By Rob Corder
Dubai Roads & Transport Authority risks accusations of insensitivity by announcing luxury waterfront headquarters in the same week.
The first road-charging scheme in the Middle East is being implemented in the region's capital of congestion: Dubai.
A "congestion zone" is being created stretching between Garhoud Bridge in the North of the city and Shaikh Zayed Road near Mall of the Emirates in the South.
From July this year, any car entering or leaving the zone will be charged Dhs4.
Dubai Roads & Transport Authority (RTA) studies state that 8,000 vehicles per hour currently cross Garhoud Bridge during peak hours in both directions and 130,000 vehicles per day use Shaikh Zayed Road.
The RTA hopes that the charges will reduce traffic by around 25%, which at 97,500 vehicles per day will net the Dubai government Dhs142.4 million ($47.4 million) per year.
No details have been released on how this money will be spent, but the news has been announced in the same week that the Road Traffic Authority unveiled plans for a stunning new headquarters.
The toll system, which has been optimistically called "Salik", the Arabic for "clear", will be operational in both directions so motorists will be charged Dhs4 as they enter and as they leave the congestion zone.
It will operate 24 hours per day, 7 days per week.
As the plan stands, drivers will be able to avoid the tolls by entering the Salik zone via other roads.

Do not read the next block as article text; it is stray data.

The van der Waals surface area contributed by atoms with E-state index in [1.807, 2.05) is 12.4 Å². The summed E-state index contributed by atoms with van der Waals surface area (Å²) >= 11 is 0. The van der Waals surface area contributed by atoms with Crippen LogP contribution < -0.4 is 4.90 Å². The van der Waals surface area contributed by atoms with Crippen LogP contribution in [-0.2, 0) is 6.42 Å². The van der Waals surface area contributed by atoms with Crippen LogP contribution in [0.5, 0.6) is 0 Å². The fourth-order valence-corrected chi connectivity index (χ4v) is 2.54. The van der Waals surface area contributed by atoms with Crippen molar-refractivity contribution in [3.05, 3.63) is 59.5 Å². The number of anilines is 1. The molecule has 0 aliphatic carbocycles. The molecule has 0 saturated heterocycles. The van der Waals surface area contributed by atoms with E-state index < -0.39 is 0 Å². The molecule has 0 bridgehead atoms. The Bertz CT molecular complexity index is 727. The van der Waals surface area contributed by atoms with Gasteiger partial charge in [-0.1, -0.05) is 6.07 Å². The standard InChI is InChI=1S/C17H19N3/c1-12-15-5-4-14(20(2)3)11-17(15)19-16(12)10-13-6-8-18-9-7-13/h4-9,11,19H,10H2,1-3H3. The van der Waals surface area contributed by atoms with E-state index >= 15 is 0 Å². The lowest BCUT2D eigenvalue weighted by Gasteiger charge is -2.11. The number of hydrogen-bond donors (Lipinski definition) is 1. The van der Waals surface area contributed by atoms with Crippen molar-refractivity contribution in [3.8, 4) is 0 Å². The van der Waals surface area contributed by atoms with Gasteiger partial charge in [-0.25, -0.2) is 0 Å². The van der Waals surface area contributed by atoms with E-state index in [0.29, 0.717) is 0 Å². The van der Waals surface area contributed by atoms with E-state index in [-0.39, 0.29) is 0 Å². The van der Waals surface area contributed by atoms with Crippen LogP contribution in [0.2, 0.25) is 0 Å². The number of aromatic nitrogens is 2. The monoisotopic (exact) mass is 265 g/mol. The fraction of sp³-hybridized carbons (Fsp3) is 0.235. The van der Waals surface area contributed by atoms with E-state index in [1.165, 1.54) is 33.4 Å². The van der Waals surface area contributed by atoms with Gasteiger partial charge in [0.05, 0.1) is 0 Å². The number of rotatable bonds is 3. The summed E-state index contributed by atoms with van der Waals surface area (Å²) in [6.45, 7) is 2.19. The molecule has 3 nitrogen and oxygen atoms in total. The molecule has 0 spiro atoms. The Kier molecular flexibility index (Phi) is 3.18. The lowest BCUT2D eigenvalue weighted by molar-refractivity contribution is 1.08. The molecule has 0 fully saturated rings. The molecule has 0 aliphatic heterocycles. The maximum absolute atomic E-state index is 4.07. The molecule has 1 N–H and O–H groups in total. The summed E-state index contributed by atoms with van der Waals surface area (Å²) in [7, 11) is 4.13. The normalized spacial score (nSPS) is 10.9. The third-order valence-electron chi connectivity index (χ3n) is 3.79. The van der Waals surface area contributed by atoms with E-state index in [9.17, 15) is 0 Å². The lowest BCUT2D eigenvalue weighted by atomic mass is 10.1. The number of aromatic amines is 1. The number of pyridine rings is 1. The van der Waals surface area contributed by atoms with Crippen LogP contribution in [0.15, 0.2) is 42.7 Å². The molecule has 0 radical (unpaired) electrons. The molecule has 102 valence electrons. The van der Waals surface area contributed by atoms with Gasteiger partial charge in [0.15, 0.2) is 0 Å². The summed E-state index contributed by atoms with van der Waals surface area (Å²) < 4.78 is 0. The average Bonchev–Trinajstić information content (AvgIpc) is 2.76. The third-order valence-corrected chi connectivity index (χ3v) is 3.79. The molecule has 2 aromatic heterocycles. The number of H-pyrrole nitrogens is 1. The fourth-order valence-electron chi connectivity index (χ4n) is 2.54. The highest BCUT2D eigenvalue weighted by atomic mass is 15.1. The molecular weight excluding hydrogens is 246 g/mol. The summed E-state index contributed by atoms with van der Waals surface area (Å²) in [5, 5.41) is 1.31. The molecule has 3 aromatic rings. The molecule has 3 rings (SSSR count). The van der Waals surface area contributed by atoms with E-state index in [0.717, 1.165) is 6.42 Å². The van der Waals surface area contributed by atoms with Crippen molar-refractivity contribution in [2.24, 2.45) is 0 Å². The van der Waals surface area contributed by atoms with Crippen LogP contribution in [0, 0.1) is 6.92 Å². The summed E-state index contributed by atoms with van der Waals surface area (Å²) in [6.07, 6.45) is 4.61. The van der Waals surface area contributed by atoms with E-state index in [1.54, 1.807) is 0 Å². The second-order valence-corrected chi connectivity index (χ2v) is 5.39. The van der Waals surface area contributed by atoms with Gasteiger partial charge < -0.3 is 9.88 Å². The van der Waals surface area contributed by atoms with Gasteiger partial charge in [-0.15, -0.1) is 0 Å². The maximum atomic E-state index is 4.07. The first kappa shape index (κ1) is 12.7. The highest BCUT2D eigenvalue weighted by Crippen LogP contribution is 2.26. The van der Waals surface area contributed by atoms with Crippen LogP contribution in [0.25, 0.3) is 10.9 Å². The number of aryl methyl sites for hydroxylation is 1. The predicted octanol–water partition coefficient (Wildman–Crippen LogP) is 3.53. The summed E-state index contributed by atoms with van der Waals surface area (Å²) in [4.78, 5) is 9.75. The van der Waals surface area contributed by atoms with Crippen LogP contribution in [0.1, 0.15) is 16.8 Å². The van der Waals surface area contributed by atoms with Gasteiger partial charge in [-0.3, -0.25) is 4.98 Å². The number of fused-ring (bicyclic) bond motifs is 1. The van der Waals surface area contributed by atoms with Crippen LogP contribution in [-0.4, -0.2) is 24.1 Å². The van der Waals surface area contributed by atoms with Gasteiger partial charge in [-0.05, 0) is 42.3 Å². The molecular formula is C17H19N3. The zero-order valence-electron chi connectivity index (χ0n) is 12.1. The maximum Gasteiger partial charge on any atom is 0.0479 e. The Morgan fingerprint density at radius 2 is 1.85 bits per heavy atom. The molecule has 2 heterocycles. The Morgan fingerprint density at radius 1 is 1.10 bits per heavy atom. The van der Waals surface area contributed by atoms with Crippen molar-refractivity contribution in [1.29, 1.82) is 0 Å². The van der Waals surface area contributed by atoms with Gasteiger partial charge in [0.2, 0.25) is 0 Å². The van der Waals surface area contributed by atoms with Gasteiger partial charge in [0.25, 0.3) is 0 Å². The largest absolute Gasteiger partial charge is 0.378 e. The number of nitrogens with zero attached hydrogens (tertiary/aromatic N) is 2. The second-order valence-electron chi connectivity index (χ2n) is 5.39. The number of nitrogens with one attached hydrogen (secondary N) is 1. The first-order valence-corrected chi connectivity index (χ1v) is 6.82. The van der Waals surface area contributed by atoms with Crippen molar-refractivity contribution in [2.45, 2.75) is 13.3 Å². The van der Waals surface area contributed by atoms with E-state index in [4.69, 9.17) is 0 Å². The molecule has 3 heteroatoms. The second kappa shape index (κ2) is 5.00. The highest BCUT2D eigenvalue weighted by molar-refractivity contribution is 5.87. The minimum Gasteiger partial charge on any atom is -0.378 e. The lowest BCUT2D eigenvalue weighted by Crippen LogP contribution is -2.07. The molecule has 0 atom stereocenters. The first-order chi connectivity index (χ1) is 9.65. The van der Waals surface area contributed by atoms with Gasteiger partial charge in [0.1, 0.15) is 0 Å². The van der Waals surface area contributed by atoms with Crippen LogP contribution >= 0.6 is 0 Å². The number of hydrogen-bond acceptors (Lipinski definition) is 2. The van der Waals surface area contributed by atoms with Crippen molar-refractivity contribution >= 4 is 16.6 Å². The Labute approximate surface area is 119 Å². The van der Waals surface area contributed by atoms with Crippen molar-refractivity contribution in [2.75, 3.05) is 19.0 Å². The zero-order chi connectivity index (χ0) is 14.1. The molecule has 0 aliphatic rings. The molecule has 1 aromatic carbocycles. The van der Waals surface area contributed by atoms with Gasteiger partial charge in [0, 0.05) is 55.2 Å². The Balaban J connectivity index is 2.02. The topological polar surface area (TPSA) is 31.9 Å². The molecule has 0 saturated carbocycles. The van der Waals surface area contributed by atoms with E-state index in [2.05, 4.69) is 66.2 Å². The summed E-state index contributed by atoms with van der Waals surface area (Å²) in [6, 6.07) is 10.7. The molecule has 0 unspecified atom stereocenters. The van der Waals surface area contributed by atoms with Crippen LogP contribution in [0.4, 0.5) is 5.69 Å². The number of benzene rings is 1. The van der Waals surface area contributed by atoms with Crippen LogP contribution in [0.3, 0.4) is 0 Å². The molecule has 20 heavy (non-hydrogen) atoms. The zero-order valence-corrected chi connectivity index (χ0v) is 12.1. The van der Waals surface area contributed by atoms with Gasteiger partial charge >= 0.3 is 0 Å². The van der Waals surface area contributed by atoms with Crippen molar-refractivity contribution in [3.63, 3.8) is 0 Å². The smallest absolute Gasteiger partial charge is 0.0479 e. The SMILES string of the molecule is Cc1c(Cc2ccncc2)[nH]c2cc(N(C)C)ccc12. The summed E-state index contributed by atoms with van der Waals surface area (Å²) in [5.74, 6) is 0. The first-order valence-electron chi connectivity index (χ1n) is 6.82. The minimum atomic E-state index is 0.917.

Drivers from Sharjah to the Dubai International Finance Centre, for example, could take the Emirates Road at no charge.
However, tollgates will be installed at additional routes into and out of Dubai as they become necessary.
"The main idea of introducing Salik is to reduce congestion and for better traffic management on Shaikh Zayed Road, one of the most crowded highways in the city, and to make motorists use alternate routes and other modes of transportation," said Maitha Obaid Bin Udai, CEO of the Traffic and Roads Agency at the Dubai Roads and Transport Authority.
Dubai motorists are certain at times to feel the pain of paying Dhs4 for the privilege of sitting in a traffic jam on Garhoud Bridge, while looking up at a brand new headquarters being built for the Road Traffic Authority.
This week the RTA's board of directors approved the design of the authority's permanent headquarters, which will look down on Garhoud Bridge from banks of the Creek.
The striking 22-storey building, according to the RTA, will feature facades that change according to where they are seen from and in what light.
Giant screens will also be fixed on the building that will offer messages to motorists that will be visible from long distances.
It will be surrounded by water and will give the impression of floating, according to its architects.